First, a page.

More context is required about this case of harassment, one of many. It’s emblematic. Back before my love-hate-relationship with medical transition she was someone a local sex offender, someone I didn’t know was a sex offender, said I should get to know. Birds – with feathers – getting together in a flock. First, there was her outrage that I didn’t desire sex with her. Not my type to begin with. Her aggression wasn’t full blast but the weirdness set in. Nothing remarkable but a kind of passive aggression. Then there was the enormous red flag that unfurled for me one afternoon, finding out she had been imprisoned for attacking her ex-boyfriend with a deadly weapon and stabbing his pet to death. It was documented fact and not rumor. Unlike a man, the courts didn’t consider her a case of domestic violence but mental illness. She had been locked up but locked up in a hospital. Nonetheless, I enjoyed the company of her current boyfriend at the time. I stuck around the periphery of her life because while I had no romantic feelings for him I did enjoy his company enough to risk it. Which was, as it turned out, no bueno. Duh. But this guy was a good guy. Funny, svelte, into the right kinds of punk music and noise art, and seemed to appreciate my sense of humor. It would take an oddball like him to date an ex-con with a rather unattractive face. Something had happened to him that decimated his self-esteem, somewhere in his past. I don’t know what. He could’ve done better.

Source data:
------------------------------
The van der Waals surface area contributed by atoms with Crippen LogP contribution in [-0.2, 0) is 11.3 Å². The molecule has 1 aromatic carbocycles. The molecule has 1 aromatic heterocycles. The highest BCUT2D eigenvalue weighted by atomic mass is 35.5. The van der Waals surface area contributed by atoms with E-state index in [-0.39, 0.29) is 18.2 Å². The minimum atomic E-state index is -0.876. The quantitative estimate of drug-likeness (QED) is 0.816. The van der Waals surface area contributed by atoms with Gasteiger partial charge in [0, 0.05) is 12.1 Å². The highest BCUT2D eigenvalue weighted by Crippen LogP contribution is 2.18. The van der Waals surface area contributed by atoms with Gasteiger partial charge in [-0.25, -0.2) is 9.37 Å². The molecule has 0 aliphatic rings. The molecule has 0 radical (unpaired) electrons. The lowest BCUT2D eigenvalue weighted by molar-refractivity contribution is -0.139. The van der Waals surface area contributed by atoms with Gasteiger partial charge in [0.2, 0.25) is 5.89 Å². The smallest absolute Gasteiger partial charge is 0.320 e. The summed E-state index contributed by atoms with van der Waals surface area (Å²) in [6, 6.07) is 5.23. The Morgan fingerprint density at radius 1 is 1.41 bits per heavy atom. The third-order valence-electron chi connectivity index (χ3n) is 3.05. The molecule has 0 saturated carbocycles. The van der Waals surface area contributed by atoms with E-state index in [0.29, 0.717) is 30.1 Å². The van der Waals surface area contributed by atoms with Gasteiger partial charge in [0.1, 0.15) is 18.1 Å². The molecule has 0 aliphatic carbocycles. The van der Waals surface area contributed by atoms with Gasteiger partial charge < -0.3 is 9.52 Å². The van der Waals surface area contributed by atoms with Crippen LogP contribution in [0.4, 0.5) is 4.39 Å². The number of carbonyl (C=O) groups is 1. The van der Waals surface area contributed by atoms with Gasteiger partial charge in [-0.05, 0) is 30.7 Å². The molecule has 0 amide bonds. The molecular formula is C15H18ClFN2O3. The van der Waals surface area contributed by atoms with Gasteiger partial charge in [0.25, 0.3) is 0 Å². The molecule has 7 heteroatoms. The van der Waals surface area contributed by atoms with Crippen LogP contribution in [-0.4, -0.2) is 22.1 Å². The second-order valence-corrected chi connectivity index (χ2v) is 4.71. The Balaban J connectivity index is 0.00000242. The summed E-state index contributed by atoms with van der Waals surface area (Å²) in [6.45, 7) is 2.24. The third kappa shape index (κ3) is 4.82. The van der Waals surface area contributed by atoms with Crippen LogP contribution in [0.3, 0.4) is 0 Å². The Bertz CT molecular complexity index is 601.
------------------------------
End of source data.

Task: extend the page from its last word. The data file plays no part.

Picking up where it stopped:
I wasn’t interested in him but he was, unknown to him, arrested. Arrested by her paranoid need for control. The same paranoid need that threatened one man’s life, slaughtered a house pet, and landed her in the crazy bucket. Kept away from friends, money absorbed and controlled, emotionally blackmailed, and likely behind closed doors threatened with her suicide and maybe his death. These are things that would sound familiar to many victims of domestic violence. Except in this case, it’s a man. A manly man. The kind of dude I’d want to know, not out of romance, but because he was so very complimentary and opposite to the real me – a complete femme.